4 out of 4 stars
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Can a Narcissist Evolve?
You probably know, or at least have met, someone you feel is a narcissist. The Mayo Clinic defines narcissistic personality disorder as “a mental condition in which people have an inflated sense of their own importance, a deep need for excessive attention and admiration … and a lack of empathy for others.” Those words accurately describe the main character in William H. Cole’s riveting novel, McDowell . Cole has crafted a tale whose main character – Dr. Hiram McDowell – is as easy to dislike but also easy to admire. McDowell will have you feeling angry, anxious, thrilled, or breathless at various points throughout this enjoyable book.
Dr. Hiram McDowell is a high-profile surgeon and mountain climbing advocate living in Denver with his 3rd wife who stays in the marriage only for the benefit of his three children (one of whom still lives at home). When not performing miracles in the operating room, McDowell is off climbing the world’s tallest peaks or overseeing his most cherished philanthropic achievement: a free clinic in Nepal. A true narcissist, McDowell has a slew of problems he believes are not of his own making: at work, with his finances, among his professional peer group, and in his relationships with his children, current wife, and mistress. McDowell seems convinced that, possessed with a superior intellect, he can manage all of it without anything crashing down around him. Dr. McDowell regularly takes advantage of anyone he feels can help him get what he wants, usually with total disregard for what may happen to any of his enablers.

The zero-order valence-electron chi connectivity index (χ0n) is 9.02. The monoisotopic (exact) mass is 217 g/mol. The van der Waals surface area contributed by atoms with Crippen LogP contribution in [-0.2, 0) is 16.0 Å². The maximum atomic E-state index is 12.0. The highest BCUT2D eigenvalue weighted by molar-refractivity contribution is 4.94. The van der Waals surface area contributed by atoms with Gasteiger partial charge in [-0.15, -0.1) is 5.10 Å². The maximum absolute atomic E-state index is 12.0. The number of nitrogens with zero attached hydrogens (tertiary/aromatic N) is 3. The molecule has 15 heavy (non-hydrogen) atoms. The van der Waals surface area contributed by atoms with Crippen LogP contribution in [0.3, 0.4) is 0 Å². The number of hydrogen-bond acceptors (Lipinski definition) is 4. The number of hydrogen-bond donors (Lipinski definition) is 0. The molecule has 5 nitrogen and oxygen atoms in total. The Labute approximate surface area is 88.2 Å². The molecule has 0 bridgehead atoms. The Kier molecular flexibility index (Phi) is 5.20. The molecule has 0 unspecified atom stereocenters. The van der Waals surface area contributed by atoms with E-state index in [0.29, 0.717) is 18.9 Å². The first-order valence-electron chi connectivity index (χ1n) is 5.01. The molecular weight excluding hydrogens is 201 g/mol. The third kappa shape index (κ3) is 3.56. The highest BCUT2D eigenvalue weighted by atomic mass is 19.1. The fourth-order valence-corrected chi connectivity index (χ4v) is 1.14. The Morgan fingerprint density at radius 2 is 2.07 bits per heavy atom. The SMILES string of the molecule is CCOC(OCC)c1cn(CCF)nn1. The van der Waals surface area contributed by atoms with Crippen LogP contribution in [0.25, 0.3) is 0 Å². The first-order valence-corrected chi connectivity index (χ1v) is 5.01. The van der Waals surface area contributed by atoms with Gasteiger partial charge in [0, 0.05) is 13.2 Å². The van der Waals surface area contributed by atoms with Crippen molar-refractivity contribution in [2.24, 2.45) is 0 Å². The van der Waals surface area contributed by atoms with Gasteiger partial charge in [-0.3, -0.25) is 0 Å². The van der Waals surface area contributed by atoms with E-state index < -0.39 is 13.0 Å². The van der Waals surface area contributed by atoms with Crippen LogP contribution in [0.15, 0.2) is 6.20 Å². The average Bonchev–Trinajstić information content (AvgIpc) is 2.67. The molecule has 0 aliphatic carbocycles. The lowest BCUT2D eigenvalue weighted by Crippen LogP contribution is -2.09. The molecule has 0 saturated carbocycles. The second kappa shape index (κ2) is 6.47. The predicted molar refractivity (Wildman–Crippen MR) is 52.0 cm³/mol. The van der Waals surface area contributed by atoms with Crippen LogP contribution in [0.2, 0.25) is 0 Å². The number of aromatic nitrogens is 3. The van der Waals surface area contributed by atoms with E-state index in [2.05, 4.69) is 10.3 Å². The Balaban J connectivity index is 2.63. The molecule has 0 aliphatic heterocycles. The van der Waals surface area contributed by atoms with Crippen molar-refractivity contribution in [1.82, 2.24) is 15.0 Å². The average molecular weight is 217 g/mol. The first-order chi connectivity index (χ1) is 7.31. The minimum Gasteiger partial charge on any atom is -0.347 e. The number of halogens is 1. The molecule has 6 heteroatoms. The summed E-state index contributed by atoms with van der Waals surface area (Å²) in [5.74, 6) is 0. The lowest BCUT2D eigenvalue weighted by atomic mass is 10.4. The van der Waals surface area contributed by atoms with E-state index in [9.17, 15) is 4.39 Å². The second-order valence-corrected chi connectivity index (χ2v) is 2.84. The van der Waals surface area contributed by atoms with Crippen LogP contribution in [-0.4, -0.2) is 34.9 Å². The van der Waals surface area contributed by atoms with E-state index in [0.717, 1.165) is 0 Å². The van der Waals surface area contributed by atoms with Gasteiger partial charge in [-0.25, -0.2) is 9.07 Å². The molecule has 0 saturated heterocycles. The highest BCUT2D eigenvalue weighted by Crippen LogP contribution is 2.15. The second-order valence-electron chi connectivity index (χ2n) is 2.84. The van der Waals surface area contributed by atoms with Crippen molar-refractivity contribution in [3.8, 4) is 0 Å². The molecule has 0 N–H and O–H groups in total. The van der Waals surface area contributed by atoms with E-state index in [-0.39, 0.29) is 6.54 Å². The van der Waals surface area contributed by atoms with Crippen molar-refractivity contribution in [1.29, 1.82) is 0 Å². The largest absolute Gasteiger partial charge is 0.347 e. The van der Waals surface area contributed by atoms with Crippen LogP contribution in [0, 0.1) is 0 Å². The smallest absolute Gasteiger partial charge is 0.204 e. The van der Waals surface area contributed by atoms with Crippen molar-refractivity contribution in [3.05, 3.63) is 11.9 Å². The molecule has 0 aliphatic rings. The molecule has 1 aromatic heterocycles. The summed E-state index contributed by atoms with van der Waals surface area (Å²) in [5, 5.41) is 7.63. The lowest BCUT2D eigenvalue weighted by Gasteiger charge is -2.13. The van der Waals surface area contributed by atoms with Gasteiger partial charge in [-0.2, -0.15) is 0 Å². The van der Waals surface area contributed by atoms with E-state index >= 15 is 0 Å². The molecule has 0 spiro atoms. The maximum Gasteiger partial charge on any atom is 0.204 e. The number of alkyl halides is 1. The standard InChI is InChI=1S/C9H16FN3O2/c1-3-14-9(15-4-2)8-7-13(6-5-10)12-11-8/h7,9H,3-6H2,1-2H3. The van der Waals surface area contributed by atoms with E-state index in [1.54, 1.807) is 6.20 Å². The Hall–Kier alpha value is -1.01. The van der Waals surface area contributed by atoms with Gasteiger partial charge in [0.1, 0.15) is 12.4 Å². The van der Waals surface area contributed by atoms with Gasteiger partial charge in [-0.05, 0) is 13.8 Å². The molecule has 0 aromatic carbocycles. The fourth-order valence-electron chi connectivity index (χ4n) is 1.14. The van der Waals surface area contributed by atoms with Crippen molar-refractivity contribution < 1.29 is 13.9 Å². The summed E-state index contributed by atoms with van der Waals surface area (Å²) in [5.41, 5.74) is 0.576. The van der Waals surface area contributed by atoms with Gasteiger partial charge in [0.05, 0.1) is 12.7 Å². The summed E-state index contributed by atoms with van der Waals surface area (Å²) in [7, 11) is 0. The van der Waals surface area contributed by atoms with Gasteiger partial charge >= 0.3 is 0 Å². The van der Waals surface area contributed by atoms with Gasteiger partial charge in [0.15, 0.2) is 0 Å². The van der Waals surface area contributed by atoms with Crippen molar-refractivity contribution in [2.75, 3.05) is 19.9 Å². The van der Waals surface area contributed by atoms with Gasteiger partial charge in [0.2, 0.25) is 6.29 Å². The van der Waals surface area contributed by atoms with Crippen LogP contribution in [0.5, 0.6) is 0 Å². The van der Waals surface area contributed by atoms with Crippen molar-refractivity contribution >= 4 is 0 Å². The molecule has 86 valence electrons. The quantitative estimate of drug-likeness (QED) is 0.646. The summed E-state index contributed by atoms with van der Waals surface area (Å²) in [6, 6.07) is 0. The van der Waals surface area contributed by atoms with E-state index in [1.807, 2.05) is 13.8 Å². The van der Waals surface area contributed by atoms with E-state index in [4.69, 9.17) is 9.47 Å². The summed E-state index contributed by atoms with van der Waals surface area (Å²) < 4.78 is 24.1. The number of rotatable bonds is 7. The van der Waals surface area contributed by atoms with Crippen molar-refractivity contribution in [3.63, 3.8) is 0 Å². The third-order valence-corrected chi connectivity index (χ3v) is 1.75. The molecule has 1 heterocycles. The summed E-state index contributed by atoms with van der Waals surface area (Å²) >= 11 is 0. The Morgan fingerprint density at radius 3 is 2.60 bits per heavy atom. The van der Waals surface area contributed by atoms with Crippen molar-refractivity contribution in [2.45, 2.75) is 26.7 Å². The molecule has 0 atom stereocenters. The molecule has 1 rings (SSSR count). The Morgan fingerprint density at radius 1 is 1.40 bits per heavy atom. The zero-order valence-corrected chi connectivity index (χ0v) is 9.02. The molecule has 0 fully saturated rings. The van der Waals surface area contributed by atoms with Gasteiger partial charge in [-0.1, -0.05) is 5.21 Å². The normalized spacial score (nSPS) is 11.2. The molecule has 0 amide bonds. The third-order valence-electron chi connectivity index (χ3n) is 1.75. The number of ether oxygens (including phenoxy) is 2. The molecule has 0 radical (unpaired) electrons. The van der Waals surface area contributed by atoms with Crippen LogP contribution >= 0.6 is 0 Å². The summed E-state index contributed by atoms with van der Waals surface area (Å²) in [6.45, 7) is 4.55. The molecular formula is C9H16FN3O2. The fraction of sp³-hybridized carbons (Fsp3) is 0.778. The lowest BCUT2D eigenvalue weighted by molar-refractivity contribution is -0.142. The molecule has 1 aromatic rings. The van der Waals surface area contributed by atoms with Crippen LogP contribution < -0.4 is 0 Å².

Cole has divided McDowell into two distinct parts, separated by a stunning plot twist: a family tragedy that rocks the doctor’s entire world and turns his idyllic life upside down. The cast of characters Cole introduces in each part are different in both their social stature and philosophy on life: the upper crust types of Part One are juxtaposed with the characters in Part Two who, mostly by choice, live in the shadows, away from everyday society.
Each of the characters McDowell meets in Part Two graft an important piece of their personality onto his in ways both obvious and subtle. The collective diversity of the characters Cole integrates into Part Two provide a needed depth to what could otherwise have been a pedestrian story with a predictable outcome.
McDowell provides a deep dive into the psyche of a textbook narcissist who may have one element in his particular makeup that most with the same personality flaw usually lack: a soul. If Dr. Hiram McDowell is to ever transform himself – if he is to truly evolve – he must accept the existence of his soul or forever banish it from his consciousness. I strongly suggest that you read McDowell to find out which path the good doctor chooses. Coles’ story gets a well-deserved 4 stars out of 4 from this reviewer.
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